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Read Around the World

Updated: Aug 2, 2022

The real voyage of discovery consists not in seeking new landscapes, but in having new eyes.

~Marcel Proust~

Air travel is hard right now, thanks to inflation, staffing shortages, and reduced flight schedules. Why not consider traveling vicariously with these seven books that will sweep you away to distant shores. And, since August is Women in Translation Month, our focus is on women writers who give us a taste of foreign lands.

The Books of Jacob by Olga Tokarczuk

Translated from Polish by Jennifer Croft

The Nobel Prize-winner's richest, most sweeping and ambitious novel yet follows the comet-like rise and fall of a mysterious, messianic religious leader as he blazes his way across eighteenth-century Europe.

Bitter Orange Tree by Jokha Alharthi

Translated from Arabic by Marilyn Booth

A profound exploration of social status, wealth, desire, and female agency. Bitter Orange Tree presents a mosaic portrait of one young woman’s attempt to understand the roots she has grown from, and to envisage an adulthood in which her own power and happiness might find the freedom necessary to bear fruit and flourish.

Paradais by Fernanda Melchor

Translated from Spanish by Sophie Hughes

Written in a chilling torrent of prose by one of our most thrilling new writers, Paradais explores the explosive fragility of Mexican society—with its racist, classist, hyperviolent tendencies—and how the myths, desires, and hardships of teenagers can tear life apart at the seams.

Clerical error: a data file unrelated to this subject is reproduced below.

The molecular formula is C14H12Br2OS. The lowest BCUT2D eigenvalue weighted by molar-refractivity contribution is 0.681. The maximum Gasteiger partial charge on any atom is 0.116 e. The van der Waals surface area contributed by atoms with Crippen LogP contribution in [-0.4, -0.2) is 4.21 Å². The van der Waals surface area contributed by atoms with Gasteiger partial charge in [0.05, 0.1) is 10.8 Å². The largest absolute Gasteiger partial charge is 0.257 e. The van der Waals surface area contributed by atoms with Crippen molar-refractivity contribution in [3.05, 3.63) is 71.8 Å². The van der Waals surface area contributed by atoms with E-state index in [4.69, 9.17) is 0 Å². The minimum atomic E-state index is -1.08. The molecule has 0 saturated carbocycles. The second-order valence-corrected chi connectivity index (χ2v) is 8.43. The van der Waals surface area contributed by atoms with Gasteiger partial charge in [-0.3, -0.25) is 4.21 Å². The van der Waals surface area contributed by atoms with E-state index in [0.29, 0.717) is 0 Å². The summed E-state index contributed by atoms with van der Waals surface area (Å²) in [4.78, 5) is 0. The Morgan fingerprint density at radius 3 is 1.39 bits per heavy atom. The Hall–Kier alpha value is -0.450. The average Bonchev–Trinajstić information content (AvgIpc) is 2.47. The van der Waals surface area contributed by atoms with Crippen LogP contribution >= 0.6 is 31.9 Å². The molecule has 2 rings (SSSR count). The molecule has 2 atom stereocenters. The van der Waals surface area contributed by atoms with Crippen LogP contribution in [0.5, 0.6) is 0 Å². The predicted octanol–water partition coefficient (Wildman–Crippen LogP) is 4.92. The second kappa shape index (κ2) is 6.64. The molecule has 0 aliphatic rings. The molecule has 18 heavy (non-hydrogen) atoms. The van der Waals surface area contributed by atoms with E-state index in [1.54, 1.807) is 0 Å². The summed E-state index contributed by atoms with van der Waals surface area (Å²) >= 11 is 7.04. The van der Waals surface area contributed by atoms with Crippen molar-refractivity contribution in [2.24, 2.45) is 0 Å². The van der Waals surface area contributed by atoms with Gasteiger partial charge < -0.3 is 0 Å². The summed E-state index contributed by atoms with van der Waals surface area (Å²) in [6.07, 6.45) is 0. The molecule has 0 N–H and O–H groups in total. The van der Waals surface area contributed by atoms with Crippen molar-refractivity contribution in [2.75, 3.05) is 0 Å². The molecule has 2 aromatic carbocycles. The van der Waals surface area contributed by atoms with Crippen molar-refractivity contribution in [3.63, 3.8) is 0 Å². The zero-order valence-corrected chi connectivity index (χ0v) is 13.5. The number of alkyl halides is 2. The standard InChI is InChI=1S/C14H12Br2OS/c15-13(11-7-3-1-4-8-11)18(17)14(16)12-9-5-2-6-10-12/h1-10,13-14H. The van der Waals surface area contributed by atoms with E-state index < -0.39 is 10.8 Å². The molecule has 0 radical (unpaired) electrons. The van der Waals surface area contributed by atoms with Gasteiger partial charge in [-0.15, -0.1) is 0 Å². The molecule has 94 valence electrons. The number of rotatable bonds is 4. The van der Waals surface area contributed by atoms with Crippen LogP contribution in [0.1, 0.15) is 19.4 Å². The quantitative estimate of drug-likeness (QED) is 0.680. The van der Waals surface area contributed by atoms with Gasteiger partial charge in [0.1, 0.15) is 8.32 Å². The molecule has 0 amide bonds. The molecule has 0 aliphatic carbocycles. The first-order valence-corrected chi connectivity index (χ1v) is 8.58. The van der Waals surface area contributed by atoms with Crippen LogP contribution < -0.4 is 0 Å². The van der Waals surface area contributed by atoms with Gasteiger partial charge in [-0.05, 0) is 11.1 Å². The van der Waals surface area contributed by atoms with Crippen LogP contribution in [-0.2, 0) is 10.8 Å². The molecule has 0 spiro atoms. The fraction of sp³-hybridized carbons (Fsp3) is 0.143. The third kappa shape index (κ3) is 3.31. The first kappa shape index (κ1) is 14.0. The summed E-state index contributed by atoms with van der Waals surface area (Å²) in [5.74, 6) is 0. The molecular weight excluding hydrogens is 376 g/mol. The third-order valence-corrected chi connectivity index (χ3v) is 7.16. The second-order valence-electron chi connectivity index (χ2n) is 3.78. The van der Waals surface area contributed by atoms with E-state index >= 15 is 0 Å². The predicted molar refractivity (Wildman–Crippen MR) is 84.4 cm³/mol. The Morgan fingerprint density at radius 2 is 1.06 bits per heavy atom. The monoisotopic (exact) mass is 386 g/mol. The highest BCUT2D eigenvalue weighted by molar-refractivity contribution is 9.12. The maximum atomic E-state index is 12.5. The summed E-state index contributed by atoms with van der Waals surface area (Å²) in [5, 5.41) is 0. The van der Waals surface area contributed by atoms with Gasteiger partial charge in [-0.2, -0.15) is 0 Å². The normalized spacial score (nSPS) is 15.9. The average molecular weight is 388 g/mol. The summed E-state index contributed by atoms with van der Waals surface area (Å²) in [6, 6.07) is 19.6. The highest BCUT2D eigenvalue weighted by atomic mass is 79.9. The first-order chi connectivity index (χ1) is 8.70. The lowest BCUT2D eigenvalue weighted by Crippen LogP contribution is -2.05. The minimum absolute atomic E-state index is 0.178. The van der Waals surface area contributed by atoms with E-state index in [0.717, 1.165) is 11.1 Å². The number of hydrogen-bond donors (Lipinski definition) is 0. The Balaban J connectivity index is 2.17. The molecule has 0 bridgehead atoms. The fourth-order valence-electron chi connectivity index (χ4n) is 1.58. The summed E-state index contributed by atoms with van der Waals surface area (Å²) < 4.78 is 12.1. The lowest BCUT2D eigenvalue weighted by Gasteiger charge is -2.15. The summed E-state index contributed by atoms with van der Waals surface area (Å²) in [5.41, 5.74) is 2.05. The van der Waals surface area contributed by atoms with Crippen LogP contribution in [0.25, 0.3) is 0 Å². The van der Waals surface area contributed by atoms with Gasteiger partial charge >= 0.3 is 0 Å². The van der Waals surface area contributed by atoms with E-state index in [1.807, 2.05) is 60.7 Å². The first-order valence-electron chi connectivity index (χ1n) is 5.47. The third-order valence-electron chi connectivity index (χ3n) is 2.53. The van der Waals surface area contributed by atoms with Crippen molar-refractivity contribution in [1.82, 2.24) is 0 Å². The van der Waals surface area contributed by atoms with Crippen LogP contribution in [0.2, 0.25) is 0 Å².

The Last Wild Horses by Maja Lunde

Translated from Norwegian by Diane Oatley

Spanning continents and centuries, The Last Wild Horses is a powerful tale of survival and connection--of humans, animals, and the indestructible bonds that unite us all.

Life Ceremony by Sayaka Murata

Translated from Japanese by Ginny Tapley Takemori

In these strange and wonderful stories of family and friendship, sex and intimacy, belonging and individuality, Murata asks above all what it means to be a human in our world and offers answers that surprise and linger.

Where Dogs Bark with Their Tails by Estelle-Sarah Bulle

Translated from French by Julia Grawemeyer

Spanning decades as it crosses the Atlantic, with lush language and vivid descriptions, Estelle-Sarah Bulle's Where Dogs Bark with Their Tails examines the legacies of capitalism and colonialism, what it means to be caught between worlds, how it feels to lose our most beloved, and what stories might help us reconcile past, present, and future.

We Had to Remove This Post by Hanna Bervoets

Translated from Dutch by Emma Rault

From one of the most acclaimed Dutch writers of her generation, We Had to Remove This Post is a chilling, powerful, and urgent literary masterpiece about who or what determines our worldview, who sets the boundaries, and just how much a person can be asked to accept

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